Clients lent superannuation money, unsecured, to their accountant which was never repaid. The client demanded repayment from the accountant and the accountant argued that the agreement did not contain a stand alone operative guarantee clause that made the accountant named as guarantor liable for the debts. Unknown to the clients, before they signed the agreement, the accountant had filed a defence to a similar claim brought against him under a similar agreement. The clients sought judgment against the accountant on the basis of the guarantee or on the basis of misleading and deceptive conduct in failing to disclose he was being sued as guarantor on a similar contract. The judge refused summary judgment on the basis that the agreement did not contain a specific clause guaranteeing payment of the debt. The clients appealed.
The Court of Appeal found that the accountant was liable for the debt as guarantor noting that the guarantor signed, seal and delivered the agreement as guarantor and was defined as having guaranteed the borrower’s obligations under the agreement. The court noted that the definitions were intended to be operative provisions and that explained why there was no discrete operative clause setting out the role of the guarantor. The court also took into account the objective background facts and noted that a reasonable person adopting a commercially sensible approach, in relation to an unsecured loan would have understood the agreement as requiring the accountant to guarantee the debt.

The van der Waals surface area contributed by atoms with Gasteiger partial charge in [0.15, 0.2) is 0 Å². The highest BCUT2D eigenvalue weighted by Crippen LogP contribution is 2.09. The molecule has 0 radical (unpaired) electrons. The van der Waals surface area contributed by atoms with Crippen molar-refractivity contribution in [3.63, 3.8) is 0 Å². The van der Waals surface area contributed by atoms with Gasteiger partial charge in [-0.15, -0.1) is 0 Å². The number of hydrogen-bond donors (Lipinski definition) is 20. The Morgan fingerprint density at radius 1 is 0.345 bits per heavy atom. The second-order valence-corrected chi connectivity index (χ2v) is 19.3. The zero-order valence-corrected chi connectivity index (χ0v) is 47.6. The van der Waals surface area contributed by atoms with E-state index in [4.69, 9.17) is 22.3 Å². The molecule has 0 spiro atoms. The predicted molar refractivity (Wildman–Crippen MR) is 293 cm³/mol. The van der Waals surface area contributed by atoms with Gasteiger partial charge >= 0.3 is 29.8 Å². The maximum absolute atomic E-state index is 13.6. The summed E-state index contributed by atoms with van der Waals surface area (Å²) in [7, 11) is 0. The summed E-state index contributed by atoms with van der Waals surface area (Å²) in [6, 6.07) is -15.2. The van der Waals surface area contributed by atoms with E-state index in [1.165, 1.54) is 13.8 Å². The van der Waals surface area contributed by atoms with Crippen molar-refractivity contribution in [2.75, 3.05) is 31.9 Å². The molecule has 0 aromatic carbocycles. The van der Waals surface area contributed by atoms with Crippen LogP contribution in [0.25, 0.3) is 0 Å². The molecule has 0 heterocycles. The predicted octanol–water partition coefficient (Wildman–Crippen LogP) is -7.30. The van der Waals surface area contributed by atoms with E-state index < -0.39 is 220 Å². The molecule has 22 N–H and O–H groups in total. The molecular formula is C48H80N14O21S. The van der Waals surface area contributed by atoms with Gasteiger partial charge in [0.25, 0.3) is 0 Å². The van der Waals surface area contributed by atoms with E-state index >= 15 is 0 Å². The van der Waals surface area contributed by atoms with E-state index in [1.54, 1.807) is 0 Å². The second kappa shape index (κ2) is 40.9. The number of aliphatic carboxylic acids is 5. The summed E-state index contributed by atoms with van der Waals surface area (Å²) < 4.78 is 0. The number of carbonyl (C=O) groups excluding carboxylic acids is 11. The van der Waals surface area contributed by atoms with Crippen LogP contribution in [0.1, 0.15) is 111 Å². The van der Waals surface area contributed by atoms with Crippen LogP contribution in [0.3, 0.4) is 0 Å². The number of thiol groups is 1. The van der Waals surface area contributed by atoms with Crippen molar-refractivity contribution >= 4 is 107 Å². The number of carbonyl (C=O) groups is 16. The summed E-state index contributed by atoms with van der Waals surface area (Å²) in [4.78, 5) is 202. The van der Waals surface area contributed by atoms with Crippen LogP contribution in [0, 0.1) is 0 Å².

The Court of Appeal found that the District court erred and should have given summary judgment.